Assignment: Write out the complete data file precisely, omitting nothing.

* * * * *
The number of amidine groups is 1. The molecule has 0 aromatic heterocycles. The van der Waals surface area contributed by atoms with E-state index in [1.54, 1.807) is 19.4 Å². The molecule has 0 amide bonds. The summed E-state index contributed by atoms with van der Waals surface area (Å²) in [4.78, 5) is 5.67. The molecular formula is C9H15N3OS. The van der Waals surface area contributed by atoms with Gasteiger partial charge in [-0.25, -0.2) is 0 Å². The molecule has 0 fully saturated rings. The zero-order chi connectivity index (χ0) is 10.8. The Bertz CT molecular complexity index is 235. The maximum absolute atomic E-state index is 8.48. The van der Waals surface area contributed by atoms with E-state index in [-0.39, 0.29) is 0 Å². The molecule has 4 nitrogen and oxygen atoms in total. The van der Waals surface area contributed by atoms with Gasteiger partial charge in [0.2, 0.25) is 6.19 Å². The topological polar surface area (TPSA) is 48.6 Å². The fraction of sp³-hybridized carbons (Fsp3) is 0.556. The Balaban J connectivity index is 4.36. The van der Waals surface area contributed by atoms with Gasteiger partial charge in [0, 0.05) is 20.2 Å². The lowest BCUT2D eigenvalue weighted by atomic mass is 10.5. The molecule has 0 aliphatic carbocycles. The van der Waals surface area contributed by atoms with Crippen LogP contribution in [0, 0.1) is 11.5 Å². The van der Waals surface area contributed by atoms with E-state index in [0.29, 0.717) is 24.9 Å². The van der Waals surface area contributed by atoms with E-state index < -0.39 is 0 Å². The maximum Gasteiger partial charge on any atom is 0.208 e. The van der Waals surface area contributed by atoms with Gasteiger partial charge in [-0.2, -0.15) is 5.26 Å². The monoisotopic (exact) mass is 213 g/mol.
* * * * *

The number of amidine groups is 1. The molecule has 0 aromatic heterocycles. The van der Waals surface area contributed by atoms with E-state index in [1.54, 1.807) is 19.4 Å². The molecule has 0 amide bonds. The summed E-state index contributed by atoms with van der Waals surface area (Å²) in [4.78, 5) is 5.67. The molecular formula is C9H15N3OS. The van der Waals surface area contributed by atoms with Gasteiger partial charge in [-0.25, -0.2) is 0 Å². The molecule has 0 fully saturated rings. The zero-order chi connectivity index (χ0) is 10.8. The Bertz CT molecular complexity index is 235. The maximum absolute atomic E-state index is 8.48. The van der Waals surface area contributed by atoms with E-state index in [-0.39, 0.29) is 0 Å². The molecule has 4 nitrogen and oxygen atoms in total. The van der Waals surface area contributed by atoms with Gasteiger partial charge in [0.2, 0.25) is 6.19 Å². The topological polar surface area (TPSA) is 48.6 Å². The fraction of sp³-hybridized carbons (Fsp3) is 0.556. The Balaban J connectivity index is 4.36. The van der Waals surface area contributed by atoms with Gasteiger partial charge in [0, 0.05) is 20.2 Å². The lowest BCUT2D eigenvalue weighted by atomic mass is 10.5. The molecule has 0 aliphatic carbocycles. The van der Waals surface area contributed by atoms with Crippen LogP contribution in [0, 0.1) is 11.5 Å². The van der Waals surface area contributed by atoms with E-state index in [0.29, 0.717) is 24.9 Å². The van der Waals surface area contributed by atoms with E-state index < -0.39 is 0 Å². The maximum Gasteiger partial charge on any atom is 0.208 e. The van der Waals surface area contributed by atoms with Gasteiger partial charge in [-0.2, -0.15) is 5.26 Å². The monoisotopic (exact) mass is 213 g/mol.